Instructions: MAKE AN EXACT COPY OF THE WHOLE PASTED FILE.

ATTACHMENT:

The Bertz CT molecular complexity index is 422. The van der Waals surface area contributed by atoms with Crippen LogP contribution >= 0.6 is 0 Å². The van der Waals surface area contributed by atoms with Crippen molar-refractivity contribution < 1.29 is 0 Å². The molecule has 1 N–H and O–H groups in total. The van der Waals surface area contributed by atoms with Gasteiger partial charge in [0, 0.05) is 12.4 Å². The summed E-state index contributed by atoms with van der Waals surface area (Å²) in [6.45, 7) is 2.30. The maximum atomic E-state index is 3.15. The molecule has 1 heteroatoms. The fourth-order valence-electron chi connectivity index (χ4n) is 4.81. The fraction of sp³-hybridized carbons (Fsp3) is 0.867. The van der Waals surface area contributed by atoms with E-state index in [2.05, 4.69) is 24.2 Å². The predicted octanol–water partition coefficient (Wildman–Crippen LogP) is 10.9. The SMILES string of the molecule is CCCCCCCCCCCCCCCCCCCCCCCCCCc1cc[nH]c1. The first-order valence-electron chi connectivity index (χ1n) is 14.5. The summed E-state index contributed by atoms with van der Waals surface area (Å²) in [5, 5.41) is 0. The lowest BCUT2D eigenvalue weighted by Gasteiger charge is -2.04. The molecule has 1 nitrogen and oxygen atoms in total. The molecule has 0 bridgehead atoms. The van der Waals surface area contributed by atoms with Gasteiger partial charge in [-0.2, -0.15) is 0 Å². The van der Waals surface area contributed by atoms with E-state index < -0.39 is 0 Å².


The Bertz CT molecular complexity index is 422. The van der Waals surface area contributed by atoms with Crippen LogP contribution >= 0.6 is 0 Å². The van der Waals surface area contributed by atoms with Crippen molar-refractivity contribution < 1.29 is 0 Å². The molecule has 1 N–H and O–H groups in total. The van der Waals surface area contributed by atoms with Gasteiger partial charge in [0, 0.05) is 12.4 Å². The summed E-state index contributed by atoms with van der Waals surface area (Å²) in [6.45, 7) is 2.30. The maximum atomic E-state index is 3.15. The molecule has 1 heteroatoms. The fourth-order valence-electron chi connectivity index (χ4n) is 4.81. The fraction of sp³-hybridized carbons (Fsp3) is 0.867. The van der Waals surface area contributed by atoms with E-state index in [2.05, 4.69) is 24.2 Å². The predicted octanol–water partition coefficient (Wildman–Crippen LogP) is 10.9. The SMILES string of the molecule is CCCCCCCCCCCCCCCCCCCCCCCCCCc1cc[nH]c1. The first-order valence-electron chi connectivity index (χ1n) is 14.5. The summed E-state index contributed by atoms with van der Waals surface area (Å²) in [5, 5.41) is 0. The lowest BCUT2D eigenvalue weighted by Gasteiger charge is -2.04. The molecule has 1 nitrogen and oxygen atoms in total. The molecule has 0 bridgehead atoms. The van der Waals surface area contributed by atoms with Gasteiger partial charge in [-0.2, -0.15) is 0 Å². The van der Waals surface area contributed by atoms with E-state index < -0.39 is 0 Å².